Information technology (IT) is a means to an end, yet many IT projects assign primacy to technical development and attend comparatively less to the organizational change effort that is required to attain a good fit between organization and IT system. This entails a risk of not capturing the benefits of the deployed system. Effects-driven IT development aims to counter this risk by providing an instrument for managing IT projects through a sustained focus on the effects desired from the use of the IT system. A sustained focus on effects entails that the specification, realization, and assessment of effects become central systems-development activities. In this chapter, we describe the six empirical projects we have conducted in our work on effects-driven IT development during the period 2004–2011 and we discuss the experiences gained so far. The empirical projects indicate that the desired effects can be specified and measured, though we have mixed experiences with ensuring that effects are measured. An effects hierarchy has been devised and appears suitable for working with effects at different levels of abstraction. A key challenge with which we still have insufficient experience concerns how a partnership with close relations between a customer and a vendor can be established. Finally, we have yet to address whether and how to incorporate an effects-driven approach in the contractual regulation of IT projects.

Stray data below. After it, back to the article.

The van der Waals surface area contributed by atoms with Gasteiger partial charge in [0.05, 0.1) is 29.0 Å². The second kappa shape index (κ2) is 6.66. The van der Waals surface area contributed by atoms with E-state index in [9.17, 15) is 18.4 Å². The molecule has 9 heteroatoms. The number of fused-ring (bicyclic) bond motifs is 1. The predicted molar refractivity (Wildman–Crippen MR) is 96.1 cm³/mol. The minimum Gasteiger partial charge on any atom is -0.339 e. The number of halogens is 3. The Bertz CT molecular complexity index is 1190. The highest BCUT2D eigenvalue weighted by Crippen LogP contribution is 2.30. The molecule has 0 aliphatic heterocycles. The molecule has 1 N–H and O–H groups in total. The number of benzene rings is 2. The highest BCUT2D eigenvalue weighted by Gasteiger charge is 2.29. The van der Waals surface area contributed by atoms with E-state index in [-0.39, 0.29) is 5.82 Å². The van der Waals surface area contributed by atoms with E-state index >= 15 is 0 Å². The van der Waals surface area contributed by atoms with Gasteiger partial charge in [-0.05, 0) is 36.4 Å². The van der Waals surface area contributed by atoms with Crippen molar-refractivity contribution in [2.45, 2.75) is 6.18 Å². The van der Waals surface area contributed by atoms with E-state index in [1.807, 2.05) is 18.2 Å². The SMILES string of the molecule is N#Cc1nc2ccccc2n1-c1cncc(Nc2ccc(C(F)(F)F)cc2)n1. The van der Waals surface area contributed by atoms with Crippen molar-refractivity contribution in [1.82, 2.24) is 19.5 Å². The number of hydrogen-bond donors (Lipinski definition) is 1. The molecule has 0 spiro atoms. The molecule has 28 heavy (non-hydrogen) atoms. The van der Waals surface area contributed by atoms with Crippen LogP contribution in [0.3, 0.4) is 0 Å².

Balancing Sourcing and Innovation in Information Systems Development, 2011, p. 165-192
effects-driven IT development, partnership sourcing, pilot implementation, evaluation